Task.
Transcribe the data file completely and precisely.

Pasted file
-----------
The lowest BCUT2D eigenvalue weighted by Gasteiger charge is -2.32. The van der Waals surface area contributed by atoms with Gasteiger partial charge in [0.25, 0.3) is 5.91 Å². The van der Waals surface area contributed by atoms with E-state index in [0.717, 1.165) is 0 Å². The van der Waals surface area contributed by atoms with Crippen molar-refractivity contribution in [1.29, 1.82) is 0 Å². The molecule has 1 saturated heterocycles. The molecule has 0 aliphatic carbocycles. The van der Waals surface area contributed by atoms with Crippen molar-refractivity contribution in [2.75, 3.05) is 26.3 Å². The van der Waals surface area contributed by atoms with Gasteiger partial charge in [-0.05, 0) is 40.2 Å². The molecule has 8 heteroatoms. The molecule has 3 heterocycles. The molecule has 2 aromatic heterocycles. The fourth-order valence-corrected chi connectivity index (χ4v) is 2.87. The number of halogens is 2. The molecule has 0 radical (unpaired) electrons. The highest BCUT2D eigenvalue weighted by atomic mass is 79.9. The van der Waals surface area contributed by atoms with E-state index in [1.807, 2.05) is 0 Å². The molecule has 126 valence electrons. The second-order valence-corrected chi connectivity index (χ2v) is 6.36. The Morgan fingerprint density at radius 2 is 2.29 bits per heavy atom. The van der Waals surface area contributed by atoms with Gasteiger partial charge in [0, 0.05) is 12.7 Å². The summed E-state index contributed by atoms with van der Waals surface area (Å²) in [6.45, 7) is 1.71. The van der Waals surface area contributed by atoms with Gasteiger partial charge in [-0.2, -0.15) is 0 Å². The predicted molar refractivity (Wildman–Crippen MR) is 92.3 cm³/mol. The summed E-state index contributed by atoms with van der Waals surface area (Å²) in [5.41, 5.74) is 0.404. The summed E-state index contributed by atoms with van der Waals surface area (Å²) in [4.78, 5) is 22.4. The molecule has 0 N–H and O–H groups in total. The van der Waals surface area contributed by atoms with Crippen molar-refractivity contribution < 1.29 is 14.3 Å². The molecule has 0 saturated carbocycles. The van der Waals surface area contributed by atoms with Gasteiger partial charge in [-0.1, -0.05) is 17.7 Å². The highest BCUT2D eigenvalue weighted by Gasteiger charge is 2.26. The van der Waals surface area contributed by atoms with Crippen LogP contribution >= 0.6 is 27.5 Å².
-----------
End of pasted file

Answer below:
The lowest BCUT2D eigenvalue weighted by Gasteiger charge is -2.32. The van der Waals surface area contributed by atoms with Gasteiger partial charge in [0.25, 0.3) is 5.91 Å². The van der Waals surface area contributed by atoms with E-state index in [0.717, 1.165) is 0 Å². The van der Waals surface area contributed by atoms with Crippen molar-refractivity contribution in [1.29, 1.82) is 0 Å². The molecule has 1 saturated heterocycles. The molecule has 0 aliphatic carbocycles. The van der Waals surface area contributed by atoms with Crippen molar-refractivity contribution in [2.75, 3.05) is 26.3 Å². The van der Waals surface area contributed by atoms with Gasteiger partial charge in [-0.05, 0) is 40.2 Å². The molecule has 8 heteroatoms. The molecule has 3 heterocycles. The molecule has 2 aromatic heterocycles. The fourth-order valence-corrected chi connectivity index (χ4v) is 2.87. The number of halogens is 2. The molecule has 0 radical (unpaired) electrons. The highest BCUT2D eigenvalue weighted by atomic mass is 79.9. The van der Waals surface area contributed by atoms with E-state index in [1.807, 2.05) is 0 Å². The molecule has 126 valence electrons. The second-order valence-corrected chi connectivity index (χ2v) is 6.36. The Morgan fingerprint density at radius 2 is 2.29 bits per heavy atom. The van der Waals surface area contributed by atoms with Gasteiger partial charge in [0, 0.05) is 12.7 Å². The summed E-state index contributed by atoms with van der Waals surface area (Å²) in [6.45, 7) is 1.71. The van der Waals surface area contributed by atoms with Gasteiger partial charge in [-0.2, -0.15) is 0 Å². The predicted molar refractivity (Wildman–Crippen MR) is 92.3 cm³/mol. The summed E-state index contributed by atoms with van der Waals surface area (Å²) in [5.41, 5.74) is 0.404. The summed E-state index contributed by atoms with van der Waals surface area (Å²) in [4.78, 5) is 22.4. The molecule has 0 N–H and O–H groups in total. The van der Waals surface area contributed by atoms with Crippen molar-refractivity contribution < 1.29 is 14.3 Å². The molecule has 0 saturated carbocycles. The van der Waals surface area contributed by atoms with Gasteiger partial charge in [-0.1, -0.05) is 17.7 Å². The highest BCUT2D eigenvalue weighted by Gasteiger charge is 2.26. The van der Waals surface area contributed by atoms with Crippen LogP contribution >= 0.6 is 27.5 Å².